While people of color are 37 percent of the United States population, they make up 67 percent of the prison population. Black men are six times more likely to be incarcerated as white men while Latinx men are twice as likely — both groups face harsher sentences for committing the same crimes as their white peers. 

Oklahoma, a state where Trump swept every county in 2016, illuminates how criminal justice reform has become a bipartisan issue — simply too many people are affected for the issue to go unchallenged. 

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Authorities Finally File Charges Against Teen Who Killed Monique Muñoz, Her Family Hopes He’s Tried As an Adult

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Authorities Finally File Charges Against Teen Who Killed Monique Muñoz, Her Family Hopes He’s Tried As an Adult

Credit: chulothelabel/Instagram
UPDATED: April 8th, 2021

Finally, Monique Muñoz’s family is getting closer to seeing justice. After over a month of rallying, gathering, and mourning, Muñoz’s family is finally seeing a light at the end of the tunnel.

On Wednesday, the Los Angeles County District Attorney’s office announced that they had officially filed charges against the 17-year-old responsible for the deadly crash that killed Muñoz.

The charges against the unnamed teen came over a month after the fatal crash on February 17th. Because the teen is a juvenile, authorities are not releasing any more information detailing the specifics of the charges. Authorities originally arrested the teen on suspicion of vehicular manslaughter.

Per ABC News, the teen’s arraignment is set for April 23rd. Up until this point, authorities never contacted Munoz’s family directly. The family was angry and frustrated at authorities for keeping them in the dark.

While it is progress that Los Angeles’s DA has finally charged the teen, the family wishes that authorities would try the 17-year-old as an adult.

“You’re a 17-year-old, driving an adult car, acting like an adult…you should be tried as an adult,” Munoz’s stepfather, Isaac Cardona, said to Good Morning America.

“[The DA] is really lenient on certain crimes, certain criminals, especially juveniles,” said Cardona to ABC 7. “And I’m like, you act like an adult you get treated like one.”

The unnamed teen was driving a Lamborghini Urus when he crashed into Munoz, who was making a left turn.

Photo via LAPD West Traffic

The Lamborghini Urus retails for $218,000. It can go 0 to 62 miles per hour in 3.6 seconds. Some experts estimate that the juvenile was going up to double the 35 mph speed limit in order to incur as much damage as he did.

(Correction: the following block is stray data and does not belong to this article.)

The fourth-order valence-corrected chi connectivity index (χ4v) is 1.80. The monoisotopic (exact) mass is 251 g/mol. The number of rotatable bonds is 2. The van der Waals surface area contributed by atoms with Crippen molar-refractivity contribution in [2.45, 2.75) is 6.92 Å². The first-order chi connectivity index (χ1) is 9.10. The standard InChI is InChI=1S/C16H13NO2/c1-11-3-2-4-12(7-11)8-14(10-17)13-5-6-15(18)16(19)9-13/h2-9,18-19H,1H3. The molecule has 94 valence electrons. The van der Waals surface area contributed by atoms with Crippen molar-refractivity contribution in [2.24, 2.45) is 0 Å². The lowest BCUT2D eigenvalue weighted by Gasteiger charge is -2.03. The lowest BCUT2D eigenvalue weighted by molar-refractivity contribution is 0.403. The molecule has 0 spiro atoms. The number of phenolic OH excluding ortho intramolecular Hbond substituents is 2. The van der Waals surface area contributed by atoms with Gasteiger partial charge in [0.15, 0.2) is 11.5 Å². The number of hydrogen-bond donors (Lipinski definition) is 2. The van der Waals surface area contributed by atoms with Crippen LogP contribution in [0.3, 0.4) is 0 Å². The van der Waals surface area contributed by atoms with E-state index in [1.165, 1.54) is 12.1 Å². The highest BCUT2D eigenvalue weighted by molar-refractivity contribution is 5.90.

Here’s to hoping that Los Angeles authorities will do the right thing in enacting justice for Monique Munoz and her family.

ORIGINAL BELOW: March 18th, 2021

Over the weekend, family and friends of Monique Muñoz, as well as members of the Los Angeles community, gathered to mourn the life of a young woman taking from this planet too soon.

The gathering of people became a memorial parade, with supporters showing up in classic cars or on foot. People were holding up signs that read: “Justice for Monique Muñoz” and “Olympic Blvd is NOT a race track”.

Muñoz’s family say they will gather at the site of Monique Muñoz’s death every weekend until the family sees justice.

As background, a 17-year-old driver killed 32-year-old Monique Muñoz while he was speeding in a Lamborghini in the Los Angeles streets. The teen was the son of a Beverly Hills millionaire James Khuri who gifted him the Lamborghini for his birthday.

In the aftermath of Muñoz’s death, James Khuri flooded his social media pages with insensitive pictures of himself looking happy and carefree while Muñoz’s family was grieving. After receiving a flood of negative comments condemning his insensitive behavior, Khuri simply turned off his comments

District Attorney George Gascón has not confirmed that he has brought charges against the teen. Muñoz’s family worried that Khuri would sweep Monique’s death “under the rug”.

While her family waited for justice, some savvy internet believed that James Khuri hired PR and marketing teams to bury negative articles about his son.

But Khuri didn’t get away with his attempts to control the press around his son’s involvement in M’s death. The internet rallied around Muñoz’s family, and soon the hashtag #JusticeForMoniqueMuñoz was trending.

Now, Muñoz’s family is focused on one goal. They want justice for their daughter.

“We have purpose. We have a direction. We have this responsibility to Monique to give her a voice, to speak for her, to give her justice and to just show her that we’re here for her,” said Stephanie Crespin, the victim’s cousin to ABC 7.